Treasury downplays new inventory concerns
By James Atkinson
Treasury Wine Estates (TWE) has rejected reports the company faces a new problem of excess inventory in the China market, as luxury goods companies worldwide feel the impact of Chinese Government austerity measures.
Suppliers of premium liquor, jewellery and luxury cars have reported a major sales slowdown in China as a result of a government crackdown on gift-giving and banqueting by officials.
Sources close to TWE have told TheShout that following on from its US inventory writedown, the company's Chinese distributor ASC Fine Wines is now loaded up with excess stock in that market as a result of the stringent new government policies.
A TWE spokeswoman downplayed the issue, telling TheShout Asia represented about 1.4 million cases out of its total worldwide volumes of 32 million cases last year, and China is just one of four countries in that minority segment.
"If there was a material / significant problem or we anticipated there becoming one… we would have informed the market," she said.
However, TWE's annual report released on Wednesday says Asia – of which China and Hong Kong are believed to represent at least two thirds of volumes – represents 26 per cent of company earnings, given the richer sales mix in that market.
And it is China that was earmarked as the destination for the masses of premium wine that the company is aggressively putting down for maturation under a strategy implemented by former CEO David Dearie, who was sacked on Monday.
A different kind of inventory problem
They said TWE is not obligated to report the China inventory issue to the ASX, because the carrying value of that asset is unlikely to have reduced materially and the company could still ultimately get full value for the wine in question.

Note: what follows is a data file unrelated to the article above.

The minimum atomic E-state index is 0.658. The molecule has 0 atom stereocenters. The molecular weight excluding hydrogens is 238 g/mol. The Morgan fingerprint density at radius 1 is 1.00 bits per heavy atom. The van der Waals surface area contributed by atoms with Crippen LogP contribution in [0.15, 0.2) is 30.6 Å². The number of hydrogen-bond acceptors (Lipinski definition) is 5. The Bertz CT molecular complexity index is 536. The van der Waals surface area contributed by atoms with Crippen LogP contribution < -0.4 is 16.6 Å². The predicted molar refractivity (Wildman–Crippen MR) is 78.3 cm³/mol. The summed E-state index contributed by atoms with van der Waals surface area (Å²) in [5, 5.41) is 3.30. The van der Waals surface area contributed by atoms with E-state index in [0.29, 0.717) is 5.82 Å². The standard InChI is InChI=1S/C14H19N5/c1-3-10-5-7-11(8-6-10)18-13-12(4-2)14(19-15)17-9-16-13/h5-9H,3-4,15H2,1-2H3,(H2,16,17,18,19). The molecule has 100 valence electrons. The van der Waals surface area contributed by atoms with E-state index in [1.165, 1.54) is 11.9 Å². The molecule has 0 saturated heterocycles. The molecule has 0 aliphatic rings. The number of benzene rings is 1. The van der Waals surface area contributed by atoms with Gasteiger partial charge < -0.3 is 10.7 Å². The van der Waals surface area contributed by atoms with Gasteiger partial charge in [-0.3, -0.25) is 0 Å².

"The bulk of TWE wine sold in the region is premium wine that ages in the bottle, so can be held back for later release," Broeren and Beer said.
"However, you will potentially see future shipments to ASC impacted and it raises further questions about TWE's ability to manage channels through to the consumer."
"With Penfolds' crush capacity expected to grow 80 per cent in the next five years, where else are they going to sell the wine that's coming through? If the demand's not there, you've got problems."
Treasury is certainly not alone in the China situation, with other Australian companies contacted by TheShout also reporting declining sales in that market.
Pernod Ricard recently reported a slowdown in China, particularly in sales of its most exclusive spirits, which the French company attributed to a "curb on conspicuous consumption".
Australia's First Families of Wine chairman Mitchell Taylor this week told TheShout he believes the tough market conditions in China will subside over the next 12 months.
Click here to read the Mitchell Taylor interview.